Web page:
top of page
  • Writer's pictureThe San Juan Daily Star

Landfilled ash controversy is again the focus at an onsite hearing

Members of the Health Committee of the island House of Representatives heard from residents of Humacao, who are not happy with the way EC Waste, the company that manages a landfill in their town, has handled the dumping of coal ash from the AES power plant in Guayama. (Richard Gutiérrez/The San Juan Daily Star)

Company responsible for the dumped fuel waste is a no-show in Humacao

By Richard Gutiérrez

The year 2023 has seen plenty of community controversies regarding environmental issues in Puerto Rico, and the eastern region is no exception.

The company Applied Energy Systems (AES) from Guayama has deposited coal ash in a landfill located on highway PR-923 in the Buena Vista neighborhood of Humacao. Due to adverse effects on air and water quality, and the health concerns the situation has brought to the community, residents of the area are not happy with the way EC Waste, the company that manages the landfill, has handled things. That is why Buena Vista community leaders and residents showed up at a House onsite hearing Tuesday led by Reps. Sol Higgins Cuadrado of the Popular Democratic Party, who chairs the House Health Committee, Mariana Nogales Molinelli of the Citizen’s Victory Movement and Luis Pérez Ortiz of the New Progressive Party. Officials from the island Department of Natural and Environmental Resources (DNER), Vanesa del Moral, the Humacao regional director from the Lands Division, and attorney Samuel Acosta, an adviser, also participated in the hearing.

“We had another public hearing in Guayama regarding the ash topic,” Higgins Cuadrado told the STAR. “Back then, we visited Guayama under a different resolution, [but] even if this hearing is specifically about Humacao, we’re still talking about the same topic, the coal ash, with this resolution. The people of Humacao are searching specifically for the same thing as the people of Guayama -- complete verification of the waste management of this coal ash performed by the company EC Waste.”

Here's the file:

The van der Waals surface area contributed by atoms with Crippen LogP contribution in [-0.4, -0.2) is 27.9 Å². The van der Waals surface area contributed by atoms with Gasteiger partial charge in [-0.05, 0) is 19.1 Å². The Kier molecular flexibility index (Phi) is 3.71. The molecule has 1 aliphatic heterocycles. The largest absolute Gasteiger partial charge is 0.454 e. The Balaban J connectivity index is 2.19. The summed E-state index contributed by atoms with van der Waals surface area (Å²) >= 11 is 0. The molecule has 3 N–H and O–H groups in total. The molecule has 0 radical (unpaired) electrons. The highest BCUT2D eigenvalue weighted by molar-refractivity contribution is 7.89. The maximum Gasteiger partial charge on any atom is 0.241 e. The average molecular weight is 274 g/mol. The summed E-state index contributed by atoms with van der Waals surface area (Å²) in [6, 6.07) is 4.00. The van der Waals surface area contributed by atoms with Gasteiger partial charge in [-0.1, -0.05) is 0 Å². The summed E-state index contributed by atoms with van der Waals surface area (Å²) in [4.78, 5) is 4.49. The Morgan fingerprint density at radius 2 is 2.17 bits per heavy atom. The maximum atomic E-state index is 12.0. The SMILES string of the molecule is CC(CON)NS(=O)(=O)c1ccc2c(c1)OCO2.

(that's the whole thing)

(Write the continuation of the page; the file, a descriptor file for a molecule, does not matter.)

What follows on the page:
Higgins Cuadrado said the main reason why the DNER was asked to take part in the hearing was so they could inform the community on whether or not EC Waste is doing the right thing by depositing the ash in the landfill. The lawmaker also told the STAR that “EC Waste has excused themselves from this public hearing.”

“They did not attend. However the House committee will hold another hearing where they will summon EC waste again,” she said. “Even though they are excused from this viewing, they are obligated to go to the House of Representatives and answer questions regarding this issue.”

“They said they couldn’t be present because some of the executives were on vacation,” Higgins Cuadrado added. “However, when we have the next public hearing they have to come. They are not getting off easily.”

The DNER officials noted throughout the hearing that the coal ash issue is nothing new. Ever since 2002, the AES coal-fired plant has been generating some 300,000 tons of coal waste in the form of ash every year. According to AES documents, between 2004 and 2011, more than two million tons of carbon ash were used in Puerto Rico in various municipal landfills, urbanizations, construction sites and commercial centers as fill material for roads and thereby were directly deposited into agricultural lands and aquifers. The DNER states that the ash is highly dangerous and toxic, something that has been reiterated and demonstrated through various studies and public reports.